Reviewed by: Alicia Glass
Published on: October 8, 2013
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Reviewed by Alicia Glass

Studio: New Line Cinema

MPAA Rating: R

Director: John Carpenter

Review Rating: 8

When an infamous horror writer goes missing, insurance investigator John Trent has to descend into madness to find him.

This is actually one of the better horror movies out there today, being a John Carpenter film of course, but also belonging to that small sub-group that is the pride of my personal collection – movies where the Bad Guy wins. In the Mouth of Madness receives this prestigious award by technicality, but, it still counts. We have Sam Neill as John Trent, who delivers the best one-liners with either the totally deadpan straight man bent, or revels in the insanity half of the whole thing with an abandon I’m sure we’d all love to emulate once in awhile. And Jurgen Prochnow stars as Sutter Cane himself, missing hack horror writer and new God. Julie Carmen does fine in the role as Styles, although I do think any number of other women could have done just as well.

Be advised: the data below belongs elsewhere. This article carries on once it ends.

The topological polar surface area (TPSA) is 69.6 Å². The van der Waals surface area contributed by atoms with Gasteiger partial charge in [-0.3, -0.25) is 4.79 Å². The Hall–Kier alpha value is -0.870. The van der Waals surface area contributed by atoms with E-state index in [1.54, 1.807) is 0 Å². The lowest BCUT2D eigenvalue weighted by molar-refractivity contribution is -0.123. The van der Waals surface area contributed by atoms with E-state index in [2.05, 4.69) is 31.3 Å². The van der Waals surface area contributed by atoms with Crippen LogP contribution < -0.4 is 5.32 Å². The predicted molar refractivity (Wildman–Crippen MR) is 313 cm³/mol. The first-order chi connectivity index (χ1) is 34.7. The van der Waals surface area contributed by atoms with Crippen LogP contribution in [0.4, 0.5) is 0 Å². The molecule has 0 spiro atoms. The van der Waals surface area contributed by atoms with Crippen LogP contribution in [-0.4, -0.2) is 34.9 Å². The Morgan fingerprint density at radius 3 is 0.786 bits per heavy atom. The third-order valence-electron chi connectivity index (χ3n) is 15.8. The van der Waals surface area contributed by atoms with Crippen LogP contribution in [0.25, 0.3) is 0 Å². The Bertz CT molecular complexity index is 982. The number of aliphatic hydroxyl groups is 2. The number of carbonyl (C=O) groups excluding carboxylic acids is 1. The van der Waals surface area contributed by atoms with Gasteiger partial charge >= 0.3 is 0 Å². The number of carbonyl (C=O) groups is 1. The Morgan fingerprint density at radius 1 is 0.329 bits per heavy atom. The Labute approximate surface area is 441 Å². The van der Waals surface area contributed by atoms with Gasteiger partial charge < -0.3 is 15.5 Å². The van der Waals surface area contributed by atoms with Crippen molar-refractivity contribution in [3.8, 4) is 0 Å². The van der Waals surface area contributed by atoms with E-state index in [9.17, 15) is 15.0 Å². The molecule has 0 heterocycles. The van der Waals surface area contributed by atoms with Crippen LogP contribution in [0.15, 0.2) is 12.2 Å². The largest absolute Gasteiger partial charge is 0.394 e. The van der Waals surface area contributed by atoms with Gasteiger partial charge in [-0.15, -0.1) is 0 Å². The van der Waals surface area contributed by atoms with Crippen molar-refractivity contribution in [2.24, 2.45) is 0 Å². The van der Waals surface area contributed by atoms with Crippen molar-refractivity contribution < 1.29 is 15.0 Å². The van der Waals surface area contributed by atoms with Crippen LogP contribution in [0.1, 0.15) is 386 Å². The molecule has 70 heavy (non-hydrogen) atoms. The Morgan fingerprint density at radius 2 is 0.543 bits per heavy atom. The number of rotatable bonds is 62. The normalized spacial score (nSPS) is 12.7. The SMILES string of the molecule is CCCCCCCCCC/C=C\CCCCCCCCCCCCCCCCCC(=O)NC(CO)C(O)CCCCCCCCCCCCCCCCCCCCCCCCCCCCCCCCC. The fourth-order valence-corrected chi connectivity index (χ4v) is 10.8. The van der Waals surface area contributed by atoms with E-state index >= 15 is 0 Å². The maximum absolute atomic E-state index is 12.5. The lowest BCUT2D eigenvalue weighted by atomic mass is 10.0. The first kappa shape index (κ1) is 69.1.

So Sutter Cane is this very, we’ll say mesmerizing, horror writer and he’s gone poof somewheres. His style of writing has a tendency to drive people absolutely looney tunes, clearly demonstrated at the very beginning of the movie, when Trent while discussing the case with his friend, gets attacked by an axe-wielding maniac who somewhat calmly asks, “Do you read Sutter Cane?” Trent and Styles, an editor assigned to the case, go off looking for Cane and somehow find themselves in the sleepy little town of Hobb’s End, which is only supposed to exist in Cane’s stories anyhow. And from there the discoveries and realizations get remarkably worse, we find out that Cane’s writings are literally changing the world, and getting ready to unleash a kind of new Hell on earth. Along the way the movie cleverly poses the idea, that if enough people believe strongly in something, does that make it real?

For this magnum opus, Carpenter throws a little of everything our way – the slimy Cthulhu-like monsters, the kindly little old lady axe-murderer, the contorting possessed people, even the demonic children! A must-see for any horror-phile who wants a little of everything at the buffet line of Carpenters’ genius!